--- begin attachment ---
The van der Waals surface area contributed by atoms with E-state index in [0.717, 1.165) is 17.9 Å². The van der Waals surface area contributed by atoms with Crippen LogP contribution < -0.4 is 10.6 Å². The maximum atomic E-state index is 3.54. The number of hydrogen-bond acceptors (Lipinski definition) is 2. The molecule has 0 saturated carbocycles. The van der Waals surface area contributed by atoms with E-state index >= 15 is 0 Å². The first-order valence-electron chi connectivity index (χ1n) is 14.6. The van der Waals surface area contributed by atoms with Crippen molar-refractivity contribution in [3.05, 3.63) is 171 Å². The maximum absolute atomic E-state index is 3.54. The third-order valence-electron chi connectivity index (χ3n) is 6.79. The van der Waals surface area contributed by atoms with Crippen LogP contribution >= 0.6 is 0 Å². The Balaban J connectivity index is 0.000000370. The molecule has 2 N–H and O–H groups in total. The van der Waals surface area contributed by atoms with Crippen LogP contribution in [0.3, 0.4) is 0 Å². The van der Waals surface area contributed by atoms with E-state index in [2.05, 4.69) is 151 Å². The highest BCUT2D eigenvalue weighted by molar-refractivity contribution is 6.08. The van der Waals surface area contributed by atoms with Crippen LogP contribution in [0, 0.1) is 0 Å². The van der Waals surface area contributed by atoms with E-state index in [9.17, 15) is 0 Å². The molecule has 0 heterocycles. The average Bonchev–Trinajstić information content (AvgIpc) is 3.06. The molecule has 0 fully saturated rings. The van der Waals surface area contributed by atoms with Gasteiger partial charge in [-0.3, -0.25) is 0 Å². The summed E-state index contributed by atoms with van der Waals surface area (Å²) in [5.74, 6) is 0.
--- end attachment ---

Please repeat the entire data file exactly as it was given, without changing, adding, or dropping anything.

The van der Waals surface area contributed by atoms with E-state index in [0.717, 1.165) is 17.9 Å². The van der Waals surface area contributed by atoms with Crippen LogP contribution < -0.4 is 10.6 Å². The maximum atomic E-state index is 3.54. The number of hydrogen-bond acceptors (Lipinski definition) is 2. The molecule has 0 saturated carbocycles. The van der Waals surface area contributed by atoms with E-state index >= 15 is 0 Å². The first-order valence-electron chi connectivity index (χ1n) is 14.6. The van der Waals surface area contributed by atoms with Crippen molar-refractivity contribution in [3.05, 3.63) is 171 Å². The maximum absolute atomic E-state index is 3.54. The third-order valence-electron chi connectivity index (χ3n) is 6.79. The van der Waals surface area contributed by atoms with Crippen LogP contribution >= 0.6 is 0 Å². The Balaban J connectivity index is 0.000000370. The molecule has 2 N–H and O–H groups in total. The van der Waals surface area contributed by atoms with Crippen LogP contribution in [0.3, 0.4) is 0 Å². The van der Waals surface area contributed by atoms with E-state index in [2.05, 4.69) is 151 Å². The highest BCUT2D eigenvalue weighted by molar-refractivity contribution is 6.08. The van der Waals surface area contributed by atoms with Crippen LogP contribution in [0, 0.1) is 0 Å². The van der Waals surface area contributed by atoms with E-state index in [9.17, 15) is 0 Å². The molecule has 0 heterocycles. The average Bonchev–Trinajstić information content (AvgIpc) is 3.06. The molecule has 0 fully saturated rings. The van der Waals surface area contributed by atoms with Gasteiger partial charge in [-0.3, -0.25) is 0 Å². The summed E-state index contributed by atoms with van der Waals surface area (Å²) in [5.74, 6) is 0.